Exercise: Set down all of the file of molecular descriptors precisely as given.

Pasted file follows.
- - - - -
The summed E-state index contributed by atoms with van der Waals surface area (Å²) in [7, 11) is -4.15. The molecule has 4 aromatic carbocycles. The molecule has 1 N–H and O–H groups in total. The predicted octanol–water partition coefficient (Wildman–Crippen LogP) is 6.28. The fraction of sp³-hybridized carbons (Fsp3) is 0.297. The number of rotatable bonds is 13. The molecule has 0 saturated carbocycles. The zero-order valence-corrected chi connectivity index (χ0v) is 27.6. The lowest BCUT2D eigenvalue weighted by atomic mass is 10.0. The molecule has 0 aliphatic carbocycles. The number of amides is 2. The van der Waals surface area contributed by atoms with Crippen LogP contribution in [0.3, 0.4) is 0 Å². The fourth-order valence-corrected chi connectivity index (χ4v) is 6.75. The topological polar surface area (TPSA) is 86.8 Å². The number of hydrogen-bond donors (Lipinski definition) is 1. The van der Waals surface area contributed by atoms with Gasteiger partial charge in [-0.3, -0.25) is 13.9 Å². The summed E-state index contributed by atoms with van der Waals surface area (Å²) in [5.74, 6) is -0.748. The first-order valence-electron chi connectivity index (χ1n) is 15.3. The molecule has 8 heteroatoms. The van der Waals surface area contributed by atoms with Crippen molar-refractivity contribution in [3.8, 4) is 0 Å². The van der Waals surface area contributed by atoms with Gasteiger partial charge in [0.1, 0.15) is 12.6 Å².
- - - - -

The summed E-state index contributed by atoms with van der Waals surface area (Å²) in [7, 11) is -4.15. The molecule has 4 aromatic carbocycles. The molecule has 1 N–H and O–H groups in total. The predicted octanol–water partition coefficient (Wildman–Crippen LogP) is 6.28. The fraction of sp³-hybridized carbons (Fsp3) is 0.297. The number of rotatable bonds is 13. The molecule has 0 saturated carbocycles. The zero-order valence-corrected chi connectivity index (χ0v) is 27.6. The lowest BCUT2D eigenvalue weighted by atomic mass is 10.0. The molecule has 0 aliphatic carbocycles. The number of amides is 2. The van der Waals surface area contributed by atoms with Crippen LogP contribution in [0.3, 0.4) is 0 Å². The fourth-order valence-corrected chi connectivity index (χ4v) is 6.75. The topological polar surface area (TPSA) is 86.8 Å². The number of hydrogen-bond donors (Lipinski definition) is 1. The van der Waals surface area contributed by atoms with Gasteiger partial charge in [-0.3, -0.25) is 13.9 Å². The summed E-state index contributed by atoms with van der Waals surface area (Å²) in [5.74, 6) is -0.748. The first-order valence-electron chi connectivity index (χ1n) is 15.3. The molecule has 8 heteroatoms. The van der Waals surface area contributed by atoms with Crippen molar-refractivity contribution in [3.8, 4) is 0 Å². The van der Waals surface area contributed by atoms with Gasteiger partial charge in [0.1, 0.15) is 12.6 Å².